Thursday, August 28, 2014


This post may be a little "all over the place"...a jumble of bits I've been gathering, enjoy.

A story Wolf told us, probably the first day in Crucita, when he drove us to PortoViejo to the Supermaxi for groceries. "An American man in Ecuador fell in a hole in the sidewalk and broke his leg. He tried to sue the city, and when he got his court appearance, the judge sent him to an Optomitrist, when he returned with a clear bill of health from the Optomitrist the judge said, 'well if you're  not blind, you must be stupid, case closed'!" Seems like such a long time ago, June 2nd

Another thing I've been meaning to mention is the Ecuadorean's health. Now this is only observation because of the language barrier. Maybe 3% are obese, I would say there are some chunky ones  but not near what we have in the States! The diet is healthier, although one expat did say the children consumed a lot of sugar, but I can't imagine more than the kids in the US. Big city people of course are different from the coastal fishing villages, but we've spent some time in the big cities too, and by the looks of it, the Ecuadoreans are very well balanced and healthy. Teeth are good, beautiful hair, and not much gray. They seem not to gray until very old, very agile too, now it could be that the ones who are in bad shape don't get out of the house, that's possible...their labeling on food is very vitamin and mineral conscience. Where in the States the label tells you it's "low fat" theirs tell you it has vit A,D &E. And very small windows of time between when a packaged product is made and it's expiration date. Both are on the label, very little in the way of preservatives. Good and bad, good for obvious reasons, but bad because I've lost some stuff in the fridge by not eating it soon enough. The produce is fresh, so it doesn't last, but at 10cents instead of 79 cents I can let that cucumber go. (Neither of us have weighed ourselves since we left in May, we were waiting for our bathroom scale in the container)

This is one of the area street dogs, I've named him Patsy, he is a boy, but I named him after Patsy on the BBC show Ab Fab. Because he (and she) is blonde and nasty (he has bad skin, she is a horrible person). He started following us one day way down the road in San Clemente, probably followed us a mile, then just kind of trailed off. Then he followed us on the San Jacinto side of the Malecon, but then the day this picture was taken, Mike saw him on the beach with another couple. Because of his skin condition we don't pet him, or feed him, or encourage him, but he is kinda cute.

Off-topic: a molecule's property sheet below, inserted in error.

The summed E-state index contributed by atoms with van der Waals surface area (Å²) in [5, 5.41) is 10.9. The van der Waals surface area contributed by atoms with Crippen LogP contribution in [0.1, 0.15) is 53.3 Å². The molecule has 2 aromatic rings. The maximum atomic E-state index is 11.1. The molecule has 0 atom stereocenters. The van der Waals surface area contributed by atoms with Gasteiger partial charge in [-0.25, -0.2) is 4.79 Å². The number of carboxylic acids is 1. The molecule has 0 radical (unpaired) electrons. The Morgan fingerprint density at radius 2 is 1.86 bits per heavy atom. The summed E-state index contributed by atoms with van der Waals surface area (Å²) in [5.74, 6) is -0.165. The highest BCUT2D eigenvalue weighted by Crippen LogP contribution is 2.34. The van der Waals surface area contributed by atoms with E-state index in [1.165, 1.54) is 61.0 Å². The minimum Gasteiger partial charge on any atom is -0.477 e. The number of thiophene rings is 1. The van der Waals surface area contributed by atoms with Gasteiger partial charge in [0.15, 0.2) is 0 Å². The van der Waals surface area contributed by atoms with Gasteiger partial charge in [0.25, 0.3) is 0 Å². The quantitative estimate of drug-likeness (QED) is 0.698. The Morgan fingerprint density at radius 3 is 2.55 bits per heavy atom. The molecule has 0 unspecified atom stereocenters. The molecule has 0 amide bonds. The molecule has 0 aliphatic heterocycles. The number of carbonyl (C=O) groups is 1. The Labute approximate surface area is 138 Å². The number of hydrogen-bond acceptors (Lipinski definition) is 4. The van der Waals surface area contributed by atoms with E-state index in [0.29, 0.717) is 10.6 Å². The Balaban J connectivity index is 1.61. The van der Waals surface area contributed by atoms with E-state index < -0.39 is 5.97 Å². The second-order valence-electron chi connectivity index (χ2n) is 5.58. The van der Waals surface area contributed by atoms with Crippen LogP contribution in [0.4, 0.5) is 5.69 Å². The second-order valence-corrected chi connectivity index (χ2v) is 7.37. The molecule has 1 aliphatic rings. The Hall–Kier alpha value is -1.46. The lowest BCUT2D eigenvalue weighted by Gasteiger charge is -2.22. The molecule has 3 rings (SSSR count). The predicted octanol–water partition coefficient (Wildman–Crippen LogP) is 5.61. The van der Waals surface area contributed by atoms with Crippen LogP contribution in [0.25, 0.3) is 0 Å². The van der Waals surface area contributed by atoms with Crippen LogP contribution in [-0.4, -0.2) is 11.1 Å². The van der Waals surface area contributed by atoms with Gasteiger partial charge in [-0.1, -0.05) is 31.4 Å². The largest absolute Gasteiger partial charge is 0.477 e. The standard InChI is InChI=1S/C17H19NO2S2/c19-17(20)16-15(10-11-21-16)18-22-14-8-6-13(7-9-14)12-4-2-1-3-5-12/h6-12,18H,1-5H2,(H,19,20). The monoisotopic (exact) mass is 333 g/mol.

He can walk with us anytime, and when he's done, he's gone.

Some of the expats "adopt" the street dogs, but then they get on a Facebook wondering if anybody has seen the dog when he's off doing his "street dog stuff ". You can take the dog off the street, but you can't take the street out of the dog.

I'm starting a list of things I want from the States, either if/when we go, or when somebody comes to visit:
Qtips, maybe REAL Qtips, not $1 store ones even
Fly paper strips, not for flies so much as fruit flies, those gnatty things are all over my kitchen
   Hmmm, so far that's it, there will be more added to the list if we don't get our container...the fees are still mounting, it's just such a hurry up and wait deal here in Ecuador. Not much urgency in the bureaucratic departments. Donations are still needed, we've collected about $500, but at this point that's a drop in the bucket, storage fees are $1000 every two weeks, and it's been here now 2months. Every little bit adds up and helps, thanks in advance, this will be the last time I mention it. To donate go to the link below:

Ive told Catalina that this HAS to come to an end, we can't continue to live in this unfurnished house. It's either, get our container clear by the end of the month, or we have to start rebuilding. We can't sit and continue to watch the storage fees rise, ridiculous! But, in the meantime, we do this

A final rambling, my grandfather and grandmother bought an Airstream trailer, and after Grandpa's early retirement they attached that trailer to the back of their truck and took off. I'm not even sure where all they  went, up down and around the States, thru some of Mexico, maybe Canada, spent a couple years doing it I think. I remember Grandpa saying that "one should be retired when they were young and could enjoy it". THAT obviously stuck with me. I recently found out that Grandma didn't always like that time in the Airstream, she missed friends and family, but she had Grandpa and he was all she needed. Myrl went "home" to him and Jesus yesterday. A long chapter, full of life has ended. It was a good read.

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